New Agribusiness Economics Faculty Member Eager to Collaborate
October 27, 2015
Before he’d even been at Southern Illinois University Carbondale a full month, Jebaraj Asirvatham (call him “Jeb”) was already looking to collaborate with his colleagues and get involved with community research.
Joining SIU as an assistant professor of agribusiness economics, Asirvatham has a keen interest in nutrition, particularly as it relates to early childhood obesity. He hopes to work with colleagues in the College of Agricultural Sciences to study the eating habits of area school children.
His focus, coming as he does from an economics background, is consumer economics and how income affects nutrition and health behavior. He wants to work with area schools or programs to find ways to help young children establish healthy eating habits.
“Elementary-school age is such an important phase for children,” he said. “It’s when they are first building habits.”
The idea he wants to test is the notion that social networks and “peer effects” can be useful tools in promoting healthy eating habits. By social networks he doesn’t necessarily mean Facebook or SnapChat; he means the social networks young children observe at school – the kids sitting at the same table or playing the same games on the playground.
Asirvatham’s previous research in this area, “Peer-Effects in Obesity among Public School Children: A Grade-Level Analysis,” appeared last year in the journal “Applied Economic Perspectives and Policy.” He presented a similar paper at the 2013 annual meeting of the Agricultural and Applied Economics Association in Washington, D. C.
His research showed that elementary school students with healthy weights tended to increase their BMI if a high percentage of their classmates were overweight. To reach this conclusion, he tracked body mass index scores of public elementary students in Arkansas, where relevant data was available from 2004 to 2010. In classes with a high percentage of students classified as overweight, BMIs of non-overweight students still climbed, even if not to the classification of obesity.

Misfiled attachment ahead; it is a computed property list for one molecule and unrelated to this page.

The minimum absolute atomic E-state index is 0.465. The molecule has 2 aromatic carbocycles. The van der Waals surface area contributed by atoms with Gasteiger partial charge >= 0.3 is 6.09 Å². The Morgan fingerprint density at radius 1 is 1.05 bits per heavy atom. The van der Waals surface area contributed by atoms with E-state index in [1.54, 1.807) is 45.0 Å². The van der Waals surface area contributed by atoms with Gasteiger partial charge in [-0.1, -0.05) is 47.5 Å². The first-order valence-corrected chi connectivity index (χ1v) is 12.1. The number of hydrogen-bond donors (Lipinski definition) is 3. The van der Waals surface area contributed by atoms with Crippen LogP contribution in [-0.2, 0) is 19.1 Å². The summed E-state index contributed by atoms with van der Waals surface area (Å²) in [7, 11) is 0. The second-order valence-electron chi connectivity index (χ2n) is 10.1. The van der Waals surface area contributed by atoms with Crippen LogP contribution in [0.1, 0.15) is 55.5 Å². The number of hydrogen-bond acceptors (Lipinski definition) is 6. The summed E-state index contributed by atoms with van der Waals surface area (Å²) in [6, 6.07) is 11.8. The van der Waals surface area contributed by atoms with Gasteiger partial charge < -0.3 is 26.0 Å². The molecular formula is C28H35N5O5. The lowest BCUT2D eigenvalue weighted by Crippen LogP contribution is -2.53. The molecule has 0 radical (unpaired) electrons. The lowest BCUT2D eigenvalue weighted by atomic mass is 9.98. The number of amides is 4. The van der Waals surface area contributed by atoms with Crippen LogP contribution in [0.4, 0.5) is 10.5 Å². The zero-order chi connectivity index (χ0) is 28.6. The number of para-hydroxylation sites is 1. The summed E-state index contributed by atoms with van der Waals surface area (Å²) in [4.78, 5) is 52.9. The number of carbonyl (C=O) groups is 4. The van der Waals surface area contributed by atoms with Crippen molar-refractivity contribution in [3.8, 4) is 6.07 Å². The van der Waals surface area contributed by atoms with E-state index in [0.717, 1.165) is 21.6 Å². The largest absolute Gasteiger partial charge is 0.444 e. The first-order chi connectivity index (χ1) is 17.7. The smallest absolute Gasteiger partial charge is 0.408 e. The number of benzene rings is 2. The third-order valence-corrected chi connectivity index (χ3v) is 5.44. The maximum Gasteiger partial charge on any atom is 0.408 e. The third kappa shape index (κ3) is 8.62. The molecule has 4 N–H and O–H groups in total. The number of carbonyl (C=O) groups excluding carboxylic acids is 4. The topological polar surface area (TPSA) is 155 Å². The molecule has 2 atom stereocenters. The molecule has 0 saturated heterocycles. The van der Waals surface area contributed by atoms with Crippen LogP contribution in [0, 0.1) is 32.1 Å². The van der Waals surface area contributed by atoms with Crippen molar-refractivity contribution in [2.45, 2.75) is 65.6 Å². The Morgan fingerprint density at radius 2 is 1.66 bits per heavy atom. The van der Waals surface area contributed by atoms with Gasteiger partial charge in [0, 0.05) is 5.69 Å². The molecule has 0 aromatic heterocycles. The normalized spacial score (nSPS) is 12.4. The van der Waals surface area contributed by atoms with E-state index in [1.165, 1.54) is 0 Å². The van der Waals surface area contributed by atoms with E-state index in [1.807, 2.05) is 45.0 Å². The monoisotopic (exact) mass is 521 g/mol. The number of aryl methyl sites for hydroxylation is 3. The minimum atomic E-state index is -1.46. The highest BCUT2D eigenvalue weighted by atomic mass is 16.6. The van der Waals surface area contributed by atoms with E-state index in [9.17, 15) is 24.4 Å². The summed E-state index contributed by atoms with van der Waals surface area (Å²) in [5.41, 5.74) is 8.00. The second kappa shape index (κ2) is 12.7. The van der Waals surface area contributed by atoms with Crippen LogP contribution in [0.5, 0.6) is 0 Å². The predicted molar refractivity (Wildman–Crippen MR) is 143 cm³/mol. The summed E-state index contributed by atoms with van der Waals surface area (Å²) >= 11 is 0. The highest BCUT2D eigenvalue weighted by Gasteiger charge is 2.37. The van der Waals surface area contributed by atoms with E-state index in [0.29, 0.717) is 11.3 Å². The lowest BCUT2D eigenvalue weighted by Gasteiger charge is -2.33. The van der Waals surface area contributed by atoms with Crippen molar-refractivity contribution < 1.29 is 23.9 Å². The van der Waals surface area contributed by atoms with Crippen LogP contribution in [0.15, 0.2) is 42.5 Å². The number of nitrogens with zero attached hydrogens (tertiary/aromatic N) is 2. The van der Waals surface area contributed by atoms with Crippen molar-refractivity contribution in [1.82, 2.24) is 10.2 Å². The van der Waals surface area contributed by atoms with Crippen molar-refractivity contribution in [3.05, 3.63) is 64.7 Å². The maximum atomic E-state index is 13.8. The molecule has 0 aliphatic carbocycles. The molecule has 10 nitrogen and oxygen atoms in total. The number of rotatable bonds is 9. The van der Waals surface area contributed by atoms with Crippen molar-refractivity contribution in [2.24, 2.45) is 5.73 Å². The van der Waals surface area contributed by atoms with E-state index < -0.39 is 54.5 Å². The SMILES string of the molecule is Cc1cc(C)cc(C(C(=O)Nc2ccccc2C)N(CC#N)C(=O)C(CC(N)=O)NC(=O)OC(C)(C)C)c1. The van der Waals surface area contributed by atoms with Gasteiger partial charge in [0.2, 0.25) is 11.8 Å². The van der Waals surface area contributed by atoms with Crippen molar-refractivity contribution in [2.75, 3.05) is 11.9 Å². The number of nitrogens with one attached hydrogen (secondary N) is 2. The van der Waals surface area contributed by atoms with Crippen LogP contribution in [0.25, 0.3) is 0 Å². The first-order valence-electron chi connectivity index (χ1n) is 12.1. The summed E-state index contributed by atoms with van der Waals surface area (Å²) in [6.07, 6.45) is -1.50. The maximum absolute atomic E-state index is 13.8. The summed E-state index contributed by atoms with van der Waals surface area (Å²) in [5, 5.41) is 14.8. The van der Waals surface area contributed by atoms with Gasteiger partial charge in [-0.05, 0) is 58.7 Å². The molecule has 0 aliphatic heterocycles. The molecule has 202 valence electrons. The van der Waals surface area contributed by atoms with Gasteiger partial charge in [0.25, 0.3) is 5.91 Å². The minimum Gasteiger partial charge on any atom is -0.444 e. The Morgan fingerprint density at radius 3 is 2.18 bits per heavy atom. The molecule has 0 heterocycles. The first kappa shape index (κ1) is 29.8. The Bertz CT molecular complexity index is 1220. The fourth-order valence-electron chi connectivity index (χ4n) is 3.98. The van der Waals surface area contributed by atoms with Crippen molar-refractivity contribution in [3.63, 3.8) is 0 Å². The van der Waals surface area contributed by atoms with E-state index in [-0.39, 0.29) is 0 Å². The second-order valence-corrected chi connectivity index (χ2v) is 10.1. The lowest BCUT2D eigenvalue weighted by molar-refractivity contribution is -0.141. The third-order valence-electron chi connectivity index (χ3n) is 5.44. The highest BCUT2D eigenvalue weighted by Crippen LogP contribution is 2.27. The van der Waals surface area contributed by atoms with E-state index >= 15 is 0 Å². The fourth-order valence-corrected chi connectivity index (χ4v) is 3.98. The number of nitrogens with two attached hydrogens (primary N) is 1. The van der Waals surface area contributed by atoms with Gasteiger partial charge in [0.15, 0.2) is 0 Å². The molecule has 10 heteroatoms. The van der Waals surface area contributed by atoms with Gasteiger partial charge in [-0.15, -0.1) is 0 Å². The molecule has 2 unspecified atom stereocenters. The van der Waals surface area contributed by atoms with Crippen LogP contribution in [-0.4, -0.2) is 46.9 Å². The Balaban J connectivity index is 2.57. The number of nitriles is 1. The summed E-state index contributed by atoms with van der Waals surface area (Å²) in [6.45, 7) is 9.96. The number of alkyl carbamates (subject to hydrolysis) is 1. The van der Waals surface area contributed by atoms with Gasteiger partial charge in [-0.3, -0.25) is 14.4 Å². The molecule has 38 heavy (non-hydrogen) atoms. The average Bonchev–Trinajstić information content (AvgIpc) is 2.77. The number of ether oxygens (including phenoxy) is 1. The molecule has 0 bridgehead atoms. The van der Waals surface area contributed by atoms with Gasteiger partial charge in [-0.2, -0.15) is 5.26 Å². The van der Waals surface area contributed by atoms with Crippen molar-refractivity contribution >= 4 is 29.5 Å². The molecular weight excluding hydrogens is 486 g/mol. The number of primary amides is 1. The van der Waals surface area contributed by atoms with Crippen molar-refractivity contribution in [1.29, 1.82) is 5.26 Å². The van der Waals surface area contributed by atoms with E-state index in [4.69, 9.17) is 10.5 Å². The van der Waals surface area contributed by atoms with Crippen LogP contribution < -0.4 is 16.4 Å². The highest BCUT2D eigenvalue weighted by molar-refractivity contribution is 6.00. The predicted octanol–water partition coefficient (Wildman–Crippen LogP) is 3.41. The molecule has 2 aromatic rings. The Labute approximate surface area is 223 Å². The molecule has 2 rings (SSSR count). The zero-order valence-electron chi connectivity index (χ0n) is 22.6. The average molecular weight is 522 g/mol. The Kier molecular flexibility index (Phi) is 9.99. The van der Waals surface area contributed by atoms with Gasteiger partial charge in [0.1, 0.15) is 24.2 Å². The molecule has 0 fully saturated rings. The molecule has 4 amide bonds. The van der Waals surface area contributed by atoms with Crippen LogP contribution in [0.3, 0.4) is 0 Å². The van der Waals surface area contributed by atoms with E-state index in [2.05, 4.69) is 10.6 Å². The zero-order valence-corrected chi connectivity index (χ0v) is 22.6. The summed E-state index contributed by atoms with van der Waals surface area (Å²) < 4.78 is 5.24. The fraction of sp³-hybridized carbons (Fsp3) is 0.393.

Asirvatham would like to take that peer effect and turn it to the positive. “We know children are susceptible to comments from their friends,” Asirvatham said. “A child who eats broccoli might stop if another kid says that’s an uncool food. I’d like to see if we can use those social networks to reinforce healthy eating habits.”
Asirvatham is also interested in how impulsivity affects eating habits and overall caloric intake. “Self-control isn’t about eating broccoli at every meal,” he said, noting that there are many factors which lead to impulsivity in eating habits, everything from emotions to sale prices to free samples to available resources. A big sale on a high calorie item might make a consumer buy and subsequently consume more of that item than if there had been no sale, for example.
For Asirvatham, it’s all about the underlying factors that drive a person to make choices about what, how much, and when to eat. “I love studying consumer behavior,” he said.
Asirvatham comes to SIU from the Tamil Nadu state in India by way of the University of Arkansas. Though his father had grown up on a farm, he was in the Indian Navy when Asirvatham was a boy. That background led him to attend Kerala Agricultural University, where he earned a bachelor’s degree in animal science. He decided to pursue a graduate degree in agricultural economics with an emphasis on farm management at Punjab Agricultural University. After graduating, an on his older brother’s recommendation, he came to Rutgers University to earn a master’s degree in agricultural economics. His doctoral degree is from the University of Illinois. He was instructor of agricultural economics and agribusiness at the University of Arkansas before joining SIU.
“Dr. Asirvatham brings a strong background in agribusiness,” Mickey A. Latour, Dean of the College of Agricultural Sciences, said. “He works within areas of high interest broadly within our college, namely nutrition and body mass index (BMI) studies. We expect his expertise to lend itself to collaboration with other faculty members, which will also benefit our students.”